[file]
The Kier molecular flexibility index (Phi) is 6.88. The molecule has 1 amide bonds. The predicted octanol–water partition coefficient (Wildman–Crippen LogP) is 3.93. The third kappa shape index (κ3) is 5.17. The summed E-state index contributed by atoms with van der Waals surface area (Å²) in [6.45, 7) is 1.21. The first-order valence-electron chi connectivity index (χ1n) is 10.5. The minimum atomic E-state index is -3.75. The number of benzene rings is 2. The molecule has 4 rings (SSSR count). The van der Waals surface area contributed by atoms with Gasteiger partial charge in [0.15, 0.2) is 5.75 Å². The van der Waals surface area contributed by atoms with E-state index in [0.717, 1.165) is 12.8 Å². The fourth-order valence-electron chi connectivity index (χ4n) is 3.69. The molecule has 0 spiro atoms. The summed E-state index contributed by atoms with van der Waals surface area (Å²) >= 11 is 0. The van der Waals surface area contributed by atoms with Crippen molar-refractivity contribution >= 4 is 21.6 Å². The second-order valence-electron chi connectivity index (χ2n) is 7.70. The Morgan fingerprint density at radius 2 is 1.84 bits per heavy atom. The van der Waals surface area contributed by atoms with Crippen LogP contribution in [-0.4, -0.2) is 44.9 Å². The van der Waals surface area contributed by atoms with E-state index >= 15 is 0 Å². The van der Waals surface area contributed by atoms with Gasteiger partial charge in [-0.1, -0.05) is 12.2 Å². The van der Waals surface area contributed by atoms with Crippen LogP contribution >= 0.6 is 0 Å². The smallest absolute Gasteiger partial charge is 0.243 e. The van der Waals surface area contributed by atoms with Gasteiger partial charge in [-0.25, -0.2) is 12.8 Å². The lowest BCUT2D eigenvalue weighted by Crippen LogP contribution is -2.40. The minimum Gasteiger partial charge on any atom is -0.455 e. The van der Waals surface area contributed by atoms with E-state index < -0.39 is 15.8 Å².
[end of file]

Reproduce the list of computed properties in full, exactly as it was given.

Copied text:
The Kier molecular flexibility index (Phi) is 6.88. The molecule has 1 amide bonds. The predicted octanol–water partition coefficient (Wildman–Crippen LogP) is 3.93. The third kappa shape index (κ3) is 5.17. The summed E-state index contributed by atoms with van der Waals surface area (Å²) in [6.45, 7) is 1.21. The first-order valence-electron chi connectivity index (χ1n) is 10.5. The minimum atomic E-state index is -3.75. The number of benzene rings is 2. The molecule has 4 rings (SSSR count). The van der Waals surface area contributed by atoms with Gasteiger partial charge in [0.15, 0.2) is 5.75 Å². The van der Waals surface area contributed by atoms with E-state index in [0.717, 1.165) is 12.8 Å². The fourth-order valence-electron chi connectivity index (χ4n) is 3.69. The molecule has 0 spiro atoms. The summed E-state index contributed by atoms with van der Waals surface area (Å²) >= 11 is 0. The van der Waals surface area contributed by atoms with Crippen molar-refractivity contribution >= 4 is 21.6 Å². The second-order valence-electron chi connectivity index (χ2n) is 7.70. The Morgan fingerprint density at radius 2 is 1.84 bits per heavy atom. The van der Waals surface area contributed by atoms with Crippen LogP contribution in [-0.4, -0.2) is 44.9 Å². The van der Waals surface area contributed by atoms with E-state index >= 15 is 0 Å². The van der Waals surface area contributed by atoms with Gasteiger partial charge in [-0.1, -0.05) is 12.2 Å². The van der Waals surface area contributed by atoms with Crippen LogP contribution >= 0.6 is 0 Å². The smallest absolute Gasteiger partial charge is 0.243 e. The van der Waals surface area contributed by atoms with Gasteiger partial charge in [-0.25, -0.2) is 12.8 Å². The lowest BCUT2D eigenvalue weighted by Crippen LogP contribution is -2.40. The minimum Gasteiger partial charge on any atom is -0.455 e. The van der Waals surface area contributed by atoms with E-state index < -0.39 is 15.8 Å².